Far Reaching Meadows – Part 4
A string of carins marked a direction through miles of up and down undulations above a gulch that stretched far and wide. And then over, under and around to another spectacular gulch with is associated saddles and shoulders and crossings. A herd of elk could be seen resting on a small knob to the west and as the sun grew higher on the horizon one by one baby and momma stood and began grazing on the green spikes that were damp from the overnight showers. Slowly, the herd moved out of sight, first into the shadows and then over a ridge edge where we could not see.
All morning we bumped along with views that stared for miles upon miles. Rocky prominents added greater depth to the landscape that changed with every bend in the trail. Generally silent, nary a sound could be heard with the exception of our own labored breathing and the misplaced kicked of a stone that would tumble for great distances down slopes that hid small rivulets in a green lush garden far out of touch.
7,344-feet of elevation gain in 33-miles. Darn remarkable! The terrain has been a blend of rugged, remote and stellar confirmation of Mother Nature and her dutiful attention to creating scenery to be appreciated and revered.
Day 3, there is so much to learn from day three. First, and of course most important, is that I made a conscious very deliberate decision to not bring chocolate on this backpack trip. Why? I’m not sure and though I’m not to the over-anxious feeling of wanting to hurt someone I have decided that not having chocolate will not be a part of any future backpacking trip. Really, what is the point?
And, then, there is another lesson. One that is admittedly difficult to admit. Honestly, we’ve got lots of backpacking miles so making such a rookie mistake is inexcusable. But, we both had new boots … a brand we’ve worn repeatedly over the years with no difficulties related to put on and go. Sadly, there has been a small change in the fit of the boots resulting in the friction rub of discomfort and broken skin. This leads to the … did you pack your first aid kit question? We did – thankfully!
Because of blisters each break is relished to the last. Temperatures are warm and gentle breezes give each singly unclothed toe a refreshing energy before its re-entombment into synthetic socks and confining boots. Despite all, each toe is well behaved and non-complaining simply requesting an occasional dip into cool waters for rejuvenation.
Nearly 100-miles remain when we cross Stony Pass and with more than 16,000-feet of total elevation gain there is no easy way in or out to this section of the Weminuche Wilderness. With rolling hills that build on top of one another, gullies and remnants of an old stock driveway, attention to the scenery requires an equal amount of devotion to the route and direction of travel.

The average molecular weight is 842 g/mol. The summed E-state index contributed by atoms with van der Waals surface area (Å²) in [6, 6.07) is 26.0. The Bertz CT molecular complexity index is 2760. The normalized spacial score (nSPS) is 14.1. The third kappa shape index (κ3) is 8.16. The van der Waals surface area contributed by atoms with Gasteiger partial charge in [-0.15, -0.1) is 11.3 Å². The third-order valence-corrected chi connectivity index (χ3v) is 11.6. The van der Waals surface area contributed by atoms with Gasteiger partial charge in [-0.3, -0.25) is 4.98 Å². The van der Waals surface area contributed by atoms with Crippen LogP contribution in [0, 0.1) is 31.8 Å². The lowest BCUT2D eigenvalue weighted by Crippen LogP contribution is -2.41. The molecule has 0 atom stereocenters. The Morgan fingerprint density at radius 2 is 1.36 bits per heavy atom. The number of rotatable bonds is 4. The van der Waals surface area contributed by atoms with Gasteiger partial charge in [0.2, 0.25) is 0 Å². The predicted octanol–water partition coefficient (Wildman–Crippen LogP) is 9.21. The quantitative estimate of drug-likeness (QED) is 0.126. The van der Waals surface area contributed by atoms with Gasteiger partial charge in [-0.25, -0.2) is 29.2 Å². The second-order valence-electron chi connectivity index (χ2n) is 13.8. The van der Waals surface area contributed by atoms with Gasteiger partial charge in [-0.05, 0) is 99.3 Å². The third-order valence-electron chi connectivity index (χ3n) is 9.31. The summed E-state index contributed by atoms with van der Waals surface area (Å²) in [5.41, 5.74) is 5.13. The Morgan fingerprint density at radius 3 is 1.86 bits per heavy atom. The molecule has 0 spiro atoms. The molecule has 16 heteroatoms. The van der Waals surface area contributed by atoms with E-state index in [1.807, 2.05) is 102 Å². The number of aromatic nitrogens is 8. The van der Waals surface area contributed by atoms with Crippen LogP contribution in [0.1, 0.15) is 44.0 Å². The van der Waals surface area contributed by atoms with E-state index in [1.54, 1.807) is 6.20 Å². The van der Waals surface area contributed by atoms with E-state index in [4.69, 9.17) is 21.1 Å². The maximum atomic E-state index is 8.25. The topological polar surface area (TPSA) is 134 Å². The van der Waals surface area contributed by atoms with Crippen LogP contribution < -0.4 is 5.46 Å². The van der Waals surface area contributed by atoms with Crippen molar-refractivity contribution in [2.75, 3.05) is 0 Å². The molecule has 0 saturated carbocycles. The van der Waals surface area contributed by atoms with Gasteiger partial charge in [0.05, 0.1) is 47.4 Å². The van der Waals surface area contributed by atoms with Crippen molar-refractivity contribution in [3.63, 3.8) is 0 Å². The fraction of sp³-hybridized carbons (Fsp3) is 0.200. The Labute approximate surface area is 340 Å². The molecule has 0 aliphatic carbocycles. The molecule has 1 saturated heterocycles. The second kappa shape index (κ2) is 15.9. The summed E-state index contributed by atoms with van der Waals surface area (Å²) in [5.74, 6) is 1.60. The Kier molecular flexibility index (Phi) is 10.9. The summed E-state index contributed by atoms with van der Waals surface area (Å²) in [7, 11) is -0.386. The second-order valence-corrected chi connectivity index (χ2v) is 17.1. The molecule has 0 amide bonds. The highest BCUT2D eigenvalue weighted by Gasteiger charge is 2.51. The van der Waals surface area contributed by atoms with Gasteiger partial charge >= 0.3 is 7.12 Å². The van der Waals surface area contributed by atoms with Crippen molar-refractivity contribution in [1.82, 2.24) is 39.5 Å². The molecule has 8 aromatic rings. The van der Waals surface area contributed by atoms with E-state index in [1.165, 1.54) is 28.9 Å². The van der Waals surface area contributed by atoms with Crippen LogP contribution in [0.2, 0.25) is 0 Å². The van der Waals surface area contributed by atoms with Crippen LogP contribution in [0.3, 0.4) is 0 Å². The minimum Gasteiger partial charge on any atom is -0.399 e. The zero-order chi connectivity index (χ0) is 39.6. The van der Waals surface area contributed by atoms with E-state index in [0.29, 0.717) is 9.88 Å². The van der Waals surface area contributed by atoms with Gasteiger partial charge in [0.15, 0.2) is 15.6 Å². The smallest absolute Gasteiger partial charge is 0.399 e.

So much history is lost in these Colorado mountains. But an observant eye will see dustings of the past that require a moment’s investigation and study. Thusfar we’d found several pieces of arrowhead and after fingering the cut edges would lay them back where found and spend the next mile or so talking about the why and how of their discovery. Being in the midst of Ute Indian territory I only imagine that generations ago their secret hiding places provided a life of abundance in a land that can be harsh and unforgiving.
Stony Pass was a toll road in 1872 but a steep and rocky endeavor when crossing the divide. It is said that once a mule lost its footing, it wouldn’t stop until it hit Cunningham Creek 2,000-feet below. (CDT Guidebook) One look around and the landscape bears that endearing statement.
With these stories in mind we followed easily discernible trail through rocks, tundra, the training grounds for how to be a good marmot, and the circus playground for chipmunks who would stand on their hind feet to watch passerby’s. Not so distant, thousands of feet of rock jut into the thin air and begin to fill the void to the west. The Grenadier Range is revealing its hidden treasures with a self-assurance that only big mountains can portray.
Lumbering along a sinuous plateau the last of the afternoon is spent simply seeing and pondering. Ponds and tarns dot the landscape becoming more numerous. At a series of multiple ponds we stop and set camp in the bowl of a dried pond. Gurgling overhead are the rumblings of a storm that will come after nightfall but plenty of time for soaking and watching the sunset.
The leeches are a surprise … one I hadn’t considered. An alternative medicine to swollen and blistered feet, they were small and easily wiped away with the brush of a bandana! Growing closer is the lightning as dinner is finished – a blend of heavy duty carbohydrates with flecks of mushrooms and a rich sour cream sauce. Tidying camp from the clothes having been strewn about to freshen, the air grows damp. Sufficient reason to crawl into bed.
ABOUT US AND OUR ROUTE:
Together, Boone and I have over 30,000-miles of backpacking experience. We made a conscious decision to hike over 20-miles per day to reach our goal for this particular hike. We would not recommend you do the same but instead that you take the time to enjoy the grandeur of the divide.Our route followed the Colorado Trail and Continental Divide Trail beginning at Spring Creek Pass and coincided with the guidebooks related to both trails.
If you would like more specific information pertaining to the planning details of this particular hike please contact Stacy at firstname.lastname@example.org.